Music Magazine Continues to Prove It Can’t Keep Up in The Middle East

Rolling Stone is the former counter-culture magazine that is now under the full ownership of Penske Media, a company that, in February of 2018, sold a $200 million stake to the Saudi Arabian company Saudi Research and Marketing Group. SRMG is headquartered in Riyadh and is majority-owned by the Saudi government. Earlier this year, Penske Media announced “a new partnership with YT Media, one of China’s leading media and art companies, launching the Chinese Edition of Rolling Stone.”

Since Penske took over ownership, Rolling Stone seems to have developed a problem with its coverage of Israel and related issues. With its latest reporting on the military conflict between Israel and Hamas over the last two weeks, Rolling Stone shows us once again that it is in over its head when it comes to reporting on the Middle East. A highly misleading news article, “A Group of Senate Democrats Calls for Immediate Ceasefire in Israeli-Palestinian Conflict,” (May 17, 2021), was followed up with an even more slanted photo slide feature titled, “Life and Death in Gaza, In Photos” (May 19, 2021).

The title of the slide show feature, “Life and Death in Gaza,” emphasizes the damage specifically on one side of the conflict. Why did Rolling Stone editors make the choice to emphasize only Gaza in the headline? Viewers who click though without reading the descriptions may not even realize that two of the damaged buildings they see are in Israel.

The fifth slide shows an injured Palestinian child being carried by paramedics. Tragic, to be sure. But none of the photos show any injured Israeli civilians, though Magen David Adom (Israel’s paramedic service) claims to have treated 600 injuries related to the fighting.

The tenth slide shows a funeral for a Palestinian family that was killed on May 15 in the Al Shati refugee camp. The caption reads, “Palestinians attend the funeral of 10 members of a single extended family in Gaza City, on May 15th, after an Israeli air strike in the Al-shatea refugee camp in Gaza.” But there is no mention of the fact that Hamas leaders were meeting in the home where the family was killed, at the time of the airstrike that killed them. Properly captioning the photo could have revealed the truth about the conflict – that Hamas commits war crimes by using Palestinian civilians, including children, as human shields. Instead, the misleadingly captioned photo, like so much of the bad reporting we’ve seen, demonizes Israel and undermines its self-defense.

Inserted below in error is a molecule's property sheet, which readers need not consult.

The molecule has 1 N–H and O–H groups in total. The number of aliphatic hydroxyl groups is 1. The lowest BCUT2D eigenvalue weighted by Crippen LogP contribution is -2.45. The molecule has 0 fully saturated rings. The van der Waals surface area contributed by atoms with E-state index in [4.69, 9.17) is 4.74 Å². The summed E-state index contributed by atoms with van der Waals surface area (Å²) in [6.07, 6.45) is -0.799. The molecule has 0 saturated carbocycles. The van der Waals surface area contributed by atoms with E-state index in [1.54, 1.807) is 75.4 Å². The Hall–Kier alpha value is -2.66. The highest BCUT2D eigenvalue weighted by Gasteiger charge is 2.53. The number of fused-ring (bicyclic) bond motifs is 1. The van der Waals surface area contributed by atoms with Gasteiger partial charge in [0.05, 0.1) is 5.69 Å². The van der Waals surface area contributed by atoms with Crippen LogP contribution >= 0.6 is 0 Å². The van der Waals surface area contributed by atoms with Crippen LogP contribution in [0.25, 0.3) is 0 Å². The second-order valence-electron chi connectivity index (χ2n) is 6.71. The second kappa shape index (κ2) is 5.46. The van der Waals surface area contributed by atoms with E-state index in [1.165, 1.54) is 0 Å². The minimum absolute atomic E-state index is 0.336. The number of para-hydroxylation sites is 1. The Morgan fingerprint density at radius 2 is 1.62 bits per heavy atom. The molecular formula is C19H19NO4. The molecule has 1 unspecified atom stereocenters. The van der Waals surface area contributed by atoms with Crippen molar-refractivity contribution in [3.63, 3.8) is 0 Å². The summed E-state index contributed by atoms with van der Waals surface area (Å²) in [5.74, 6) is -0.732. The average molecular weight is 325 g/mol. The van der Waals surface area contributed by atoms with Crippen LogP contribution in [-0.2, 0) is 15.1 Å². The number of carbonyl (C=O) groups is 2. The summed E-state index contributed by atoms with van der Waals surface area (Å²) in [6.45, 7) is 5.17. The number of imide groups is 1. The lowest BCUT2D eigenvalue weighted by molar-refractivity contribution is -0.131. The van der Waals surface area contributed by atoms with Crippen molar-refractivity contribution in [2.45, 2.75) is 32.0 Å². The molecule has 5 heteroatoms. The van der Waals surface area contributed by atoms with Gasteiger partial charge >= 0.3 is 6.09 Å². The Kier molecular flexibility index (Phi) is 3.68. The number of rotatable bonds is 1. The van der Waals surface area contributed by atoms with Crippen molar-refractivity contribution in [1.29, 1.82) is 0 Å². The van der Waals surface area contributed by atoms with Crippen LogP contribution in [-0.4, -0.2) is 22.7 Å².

Of course, no slides have pictures of funerals of the Israeli civilians who have been killed – only a funeral for a soldier.

The third slide is titled, “Israeli Forces Bomb Building Housing Al-Jazeera, Associated Press.” The description omits the crucial fact that Hamas was operating out of this building, leaving Rolling Stone’s readers to form their own inferences about why Israel would destroy it. Indeed, there is no mention of the fact that Hamas embeds itself among Palestinian civilians. Nor is there any mention that at least some – and there is no way of knowing precisely how many – of the Palestinian casualties were caused by the approximately 12-20 percent of Hamas rockets that fell short and exploded inside of Gaza.

Two days before publication of the slides, in a May 17 news article, reporter Ryan Bort wrote:

A group of Senate Democrats is calling for a ceasefire in the Middle East after a week of conflict between the Israeli military and Hamas that has left more than 200 people dead, including dozens of Palestinian women and children.

But the lawmakers’ push for an immediate end to the violence comes amid a broader split over whether the United States should push for an end to a conflict in which civilians are being killed. While some Democrats are calling for an immediate halt, others are keeping quiet or backing the ongoing Israeli military operation. Republicans, meanwhile, remain largely united in their support of the bombardment of Gaza.

The call for a ceasefire came in the form of a statement released Sunday night by Sen. Jon Ossoff (D-Ga.), who along with 27 of his colleagues is urging an immediate end to the airstrikes between Israel and Palestine. “To prevent any further loss of civilian life and to prevent further escalation of conflict in Israel and the Palestinian territories, we urge an immediate ceasefire,” read the statement.